Sort-of-not-really-but-kinda book related blog where I will discuss my thoughts on the book to TV adaptation of the book I recently read, The Magicians by Lev Grossman.
It was hard to prevent myself from starting the show before I finished the book since the book was boring me and I had heard good things about the show. Yet I managed to wait. Within the first 3 minutes of the show I was glad I had waited. The show altered quite a lot and the first scene could potentially be spoilery for the end of the book since it hints at things that are not revealed until the end of the first book.
Throughout the entire first season many, many things were in the show that were not discussed in the book and at first I thought it was additions to the subject material to make the show more interesting, however I read the synopses of the next two books in the series and learned at the one timeline that seemed to be completely added to the show was actually present in the second book. Part of the reason I mention this is I did not know this and other readers might want to wait on the show until they read the second book. Since I was not overly impressed with the first book I don’t think knowing this beforehand would have stopped me.
Overall, there are both good aspects of the show that I liked better then the books, and aspects that either I felt didn’t work well or were done better in the book. I think for me personally I would have enjoyed the show better if I hadn’t read the book first as I kept comparing how certain events were executed to the books which was overly distracting.
One of the things I loved about the show that I think it did well was giving most of the characters more personality. The book characters had some personality, as I mentioned Quentin is more or less a Holden Caulfield, ‘whiney’ type, then Alice and Eliot had some interesting but not overly memorable bits of personality. In the show, however, Quentin was more of the quarky, Spencer Reid type that I was expecting. My personal favourite character of the show was Eliot who has a bunch of amazing one-liners and gif-able moments. He had me laughing every episode over something. Additionally, I loved the dynamic between Penny and Quentin in the show. Penny’s personality was more or less completely changed in the show, however I think it works well and adds drama. I wasn’t sold on Alice’s appearance and personality in the show as she was reduced to terrible stereotypes and quite a lot of her knowledge about key aspect was removed thus I loved book Alice more. Janet, whose name was changed to Margo for the very reason I pointed out about the books (too many J names), was great. Some characters were mostly absent (Josh) while others were added (Kady, sort-of Richard) and then Julia’s storyline was ‘added’ in that it wasn’t in the first book but is in the second, thus I was confused about it for a while. I’ll be interested to see how they deal with nixing certain character and adding others in the future of this show.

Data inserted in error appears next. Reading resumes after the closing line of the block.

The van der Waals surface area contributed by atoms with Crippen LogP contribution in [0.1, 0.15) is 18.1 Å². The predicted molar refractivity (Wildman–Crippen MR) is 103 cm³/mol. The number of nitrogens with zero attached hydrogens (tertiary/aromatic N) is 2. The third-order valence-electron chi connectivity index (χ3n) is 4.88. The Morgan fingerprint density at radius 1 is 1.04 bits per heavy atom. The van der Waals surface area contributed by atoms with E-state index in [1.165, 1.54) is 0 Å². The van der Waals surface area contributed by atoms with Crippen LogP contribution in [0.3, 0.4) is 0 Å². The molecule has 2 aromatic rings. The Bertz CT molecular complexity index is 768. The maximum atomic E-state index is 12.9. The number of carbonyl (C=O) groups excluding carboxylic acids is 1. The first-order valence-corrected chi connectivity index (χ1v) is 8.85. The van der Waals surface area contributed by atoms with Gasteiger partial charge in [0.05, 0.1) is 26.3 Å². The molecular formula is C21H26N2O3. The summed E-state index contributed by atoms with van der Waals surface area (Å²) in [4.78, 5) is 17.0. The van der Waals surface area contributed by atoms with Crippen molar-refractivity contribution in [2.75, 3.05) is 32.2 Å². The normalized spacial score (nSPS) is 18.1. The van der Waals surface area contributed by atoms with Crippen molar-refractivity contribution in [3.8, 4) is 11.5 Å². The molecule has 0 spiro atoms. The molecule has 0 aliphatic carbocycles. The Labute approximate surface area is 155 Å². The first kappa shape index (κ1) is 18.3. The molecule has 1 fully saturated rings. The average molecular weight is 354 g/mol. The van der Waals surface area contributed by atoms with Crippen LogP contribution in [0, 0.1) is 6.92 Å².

The show has the characters older which I think worked to a point at the very beginning of the first episode, but past that the choices the characters make in the show don’t reflect the fact that the characters are older or the fact they are supposed to be the smartest of the smart. Julia, in particular, is very naive in her choices and most of the characters in general have a immature quality about them that worked better in the books when they were supposed to be in their late teens, whereas it doesn’t work as mush in the show when they are supposed to be mid-twenty’s.
I have mixed feelings about Julia’s timeline since it wasn’t present in the first book I read. On one hand it was fresh and I didn’t have to constantly compare it to the novel. It started out really interesting but then it turned weird as she lost her quarky smartness after only one episode. As I mentioned, she made many naive and risky choices for reasons that are borderline understandable but not at all practical.
One of the things I think the book did better then the show was showing and explaining the magic system. Which I find funny considering I didn’t think the book did that well at all. The show did nothing to explain or show the students learning magic at all, they mostly just knew it when they conveniently needed to know for whatever task they had to tackle in that particular episode. While I loved a lot of the added parts to the show not present in the book, many interesting parts in the book were squeezed to a bare minimum that without the knowledge of the book would have left me confused. For example the Welters tournament could have been left out with no real consequence but it remained as a shadow of what it was in the books and thus would have entirely confused me if I didn’t know what was going on.
Going into some of the nitty gritty details, I disliked the episode format change for the very last episode and think it was a bad editing choice. By itself it was a good episode, but the sudden change in style didn’t work. Additionally, the end of the last episode looked like it was cut of which I know is to help garner interest for the next season, but it cliffhangered in the middle of a sentence more-or-less.
Overall, the book and the show have their own merits and I think neither is better then the other. The show for me has a bit of an edge because I cared for the characters more the I did in the book, yet it lacked consistency and the ability to really, clearly tell viewers what is happening. Yet I would recommend people watch the show for the humour alone as it was excellent. Eliot was excellent.